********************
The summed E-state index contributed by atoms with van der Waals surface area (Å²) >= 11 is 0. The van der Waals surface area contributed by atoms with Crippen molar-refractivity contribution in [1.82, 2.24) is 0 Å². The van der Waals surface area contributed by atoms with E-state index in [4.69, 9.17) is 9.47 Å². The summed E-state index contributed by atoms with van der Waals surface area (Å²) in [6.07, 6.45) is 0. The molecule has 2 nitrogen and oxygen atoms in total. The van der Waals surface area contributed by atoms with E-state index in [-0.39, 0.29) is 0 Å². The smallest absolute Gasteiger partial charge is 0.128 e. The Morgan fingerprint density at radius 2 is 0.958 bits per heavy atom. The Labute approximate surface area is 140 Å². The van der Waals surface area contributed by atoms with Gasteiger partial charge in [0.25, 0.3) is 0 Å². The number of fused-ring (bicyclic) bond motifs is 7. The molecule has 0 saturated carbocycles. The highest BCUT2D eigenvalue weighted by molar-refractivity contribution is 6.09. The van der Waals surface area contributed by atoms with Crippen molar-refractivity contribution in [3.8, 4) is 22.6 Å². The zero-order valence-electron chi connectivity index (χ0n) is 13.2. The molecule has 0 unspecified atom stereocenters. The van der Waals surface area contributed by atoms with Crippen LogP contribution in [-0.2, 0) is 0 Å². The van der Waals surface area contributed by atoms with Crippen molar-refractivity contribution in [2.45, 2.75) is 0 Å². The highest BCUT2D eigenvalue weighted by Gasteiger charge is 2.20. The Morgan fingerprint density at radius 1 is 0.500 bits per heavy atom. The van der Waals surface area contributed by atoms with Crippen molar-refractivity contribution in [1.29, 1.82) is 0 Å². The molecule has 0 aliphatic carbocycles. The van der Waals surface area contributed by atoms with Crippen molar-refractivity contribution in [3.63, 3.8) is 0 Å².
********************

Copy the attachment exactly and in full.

The summed E-state index contributed by atoms with van der Waals surface area (Å²) >= 11 is 0. The van der Waals surface area contributed by atoms with Crippen molar-refractivity contribution in [1.82, 2.24) is 0 Å². The van der Waals surface area contributed by atoms with E-state index in [4.69, 9.17) is 9.47 Å². The summed E-state index contributed by atoms with van der Waals surface area (Å²) in [6.07, 6.45) is 0. The molecule has 2 nitrogen and oxygen atoms in total. The van der Waals surface area contributed by atoms with E-state index in [-0.39, 0.29) is 0 Å². The smallest absolute Gasteiger partial charge is 0.128 e. The Morgan fingerprint density at radius 2 is 0.958 bits per heavy atom. The Labute approximate surface area is 140 Å². The van der Waals surface area contributed by atoms with Gasteiger partial charge in [0.25, 0.3) is 0 Å². The number of fused-ring (bicyclic) bond motifs is 7. The molecule has 0 saturated carbocycles. The highest BCUT2D eigenvalue weighted by molar-refractivity contribution is 6.09. The van der Waals surface area contributed by atoms with Crippen molar-refractivity contribution in [3.8, 4) is 22.6 Å². The zero-order valence-electron chi connectivity index (χ0n) is 13.2. The molecule has 0 unspecified atom stereocenters. The van der Waals surface area contributed by atoms with Crippen LogP contribution in [-0.2, 0) is 0 Å². The van der Waals surface area contributed by atoms with Crippen molar-refractivity contribution in [2.45, 2.75) is 0 Å². The highest BCUT2D eigenvalue weighted by Gasteiger charge is 2.20. The Morgan fingerprint density at radius 1 is 0.500 bits per heavy atom. The van der Waals surface area contributed by atoms with Crippen molar-refractivity contribution in [1.29, 1.82) is 0 Å². The molecule has 0 aliphatic carbocycles. The van der Waals surface area contributed by atoms with Crippen molar-refractivity contribution in [3.63, 3.8) is 0 Å².